Jeffrey Herbert said... would seem that the author of the article has had no contact with women religious other than in the movies. I wonder if this same author is of the opinion that all priests behave like those in "The Thorn Birds"...or more likely he just assumes they are all pedophiles. What's amzing (ironic?) is that a person who makes their livelihood from crafting language has so much trouble with a set of responses that my 6th, 8th and 10th grade children have already memorized.

Pathetic...(or maybe Pathetique?)

Anonymous said...

Personally, I like the nun in the Blues Brothers...

I agree that the article went silly at that point.

I'm beginning to wonder if the CDW/Vox Clara pulled something of a suckerpunch with "consubstantial". By putting such a corker in the people's part, they have provided something that many partly-informed commentators can latch onto immediately and never let go of. It may be the worst word in the Mass (although the Immaculate Conception's 'prevenient' is giving it a run for its money), but it's only a single word.

The brilliance of the distraction is that people are getting so preoccupied with "consubstantial" that nobody is talking about the barely comprehensible syntactic jumble that makes up the Eucharistic Prayers or the garbled mess of the Collects and Prayers over the Eucharist. We have completely abandoned elegant simplicity in favour of clauses layered three deep.

I'm with Anonymous. Much of what we have been given is bordering on gibberish.

"Therefore, O Lord, as we celebrate the memorial of the blessed Passion, the Resurrection from the dead, and the glorious Ascension into heaven of Christ, your Son, our Lord, we, your servants and your holy people, offer to your glorious majesty, from the gifts that you have given us, this pure victim, this holy victim, this spotless victim, the holy Bread of eternal life and the Chalice of everlasting salvation."

Paul Robertson.

Anonymous said...

At the parish at which I attended mass, I was surprised that no musical mass settings were used for the Sanctus, Memorial Acclamation, and Amen. Instead, everyone spoke the responses. I was really disappointed with this. With the large number of great new mass settings that have been composed, I was disappointed that none were used. I was wondering whether the priest thought this was a way to teach the new responses, or if there was another reason for this.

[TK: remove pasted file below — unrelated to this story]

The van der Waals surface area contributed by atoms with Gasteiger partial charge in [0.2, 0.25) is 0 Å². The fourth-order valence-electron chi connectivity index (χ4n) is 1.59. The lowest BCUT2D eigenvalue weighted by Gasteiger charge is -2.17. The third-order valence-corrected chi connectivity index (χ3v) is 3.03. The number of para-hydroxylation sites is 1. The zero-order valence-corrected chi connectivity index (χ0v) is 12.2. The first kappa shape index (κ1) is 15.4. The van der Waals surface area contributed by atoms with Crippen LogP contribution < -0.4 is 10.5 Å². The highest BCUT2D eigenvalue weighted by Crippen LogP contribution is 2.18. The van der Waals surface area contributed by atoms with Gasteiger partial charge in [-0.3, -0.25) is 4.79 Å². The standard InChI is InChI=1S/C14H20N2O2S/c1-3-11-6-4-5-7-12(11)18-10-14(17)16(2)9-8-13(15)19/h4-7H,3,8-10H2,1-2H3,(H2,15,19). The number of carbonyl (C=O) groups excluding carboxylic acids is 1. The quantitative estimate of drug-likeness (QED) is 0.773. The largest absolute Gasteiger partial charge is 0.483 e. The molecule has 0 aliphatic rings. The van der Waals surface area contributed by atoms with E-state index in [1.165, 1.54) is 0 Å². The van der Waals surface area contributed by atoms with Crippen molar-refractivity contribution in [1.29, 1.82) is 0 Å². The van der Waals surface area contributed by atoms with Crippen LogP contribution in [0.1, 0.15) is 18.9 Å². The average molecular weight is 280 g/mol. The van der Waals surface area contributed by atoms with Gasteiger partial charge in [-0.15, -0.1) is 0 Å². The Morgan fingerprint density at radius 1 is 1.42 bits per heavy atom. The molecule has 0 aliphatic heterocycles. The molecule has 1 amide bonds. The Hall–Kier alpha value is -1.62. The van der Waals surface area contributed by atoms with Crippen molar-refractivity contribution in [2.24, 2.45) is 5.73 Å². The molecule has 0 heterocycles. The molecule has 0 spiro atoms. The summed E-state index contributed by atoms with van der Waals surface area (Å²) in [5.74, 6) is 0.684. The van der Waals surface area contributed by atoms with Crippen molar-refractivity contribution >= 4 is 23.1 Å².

Also, there was a time (ironically, a time when the response had not changed) during which it seemed that very few people responded. The priest seemed frustrated and even told everyone how they needed to respond and said something like how this is what active and conscious participation is about, then asking people what to say after he says "the Lord be with you." It seemed like many people had the attitude that since they did not know what to say and they did not want to pick up the mass card, it was easiest to just not say the response.

Also, on Monday night I went to a reconciliation service. I might have misheard, but it sounded like everyone said "and also with you." I said that, thinking that since this was not mass, perhaps the new translation was not required, but was curious about this.

Anonymous said...

What, pray tell, are CINO's FJH?
I hope that you are not implying that you can look into people's souls and know that they are Catholics in name only (even if we knew what that meant)....

John Farley said...

Once he mentioned the "old-school nuns who are now, well, old" he could have launched into promotion piece for the collection for the religious retirement fund most of which goes to help women religious.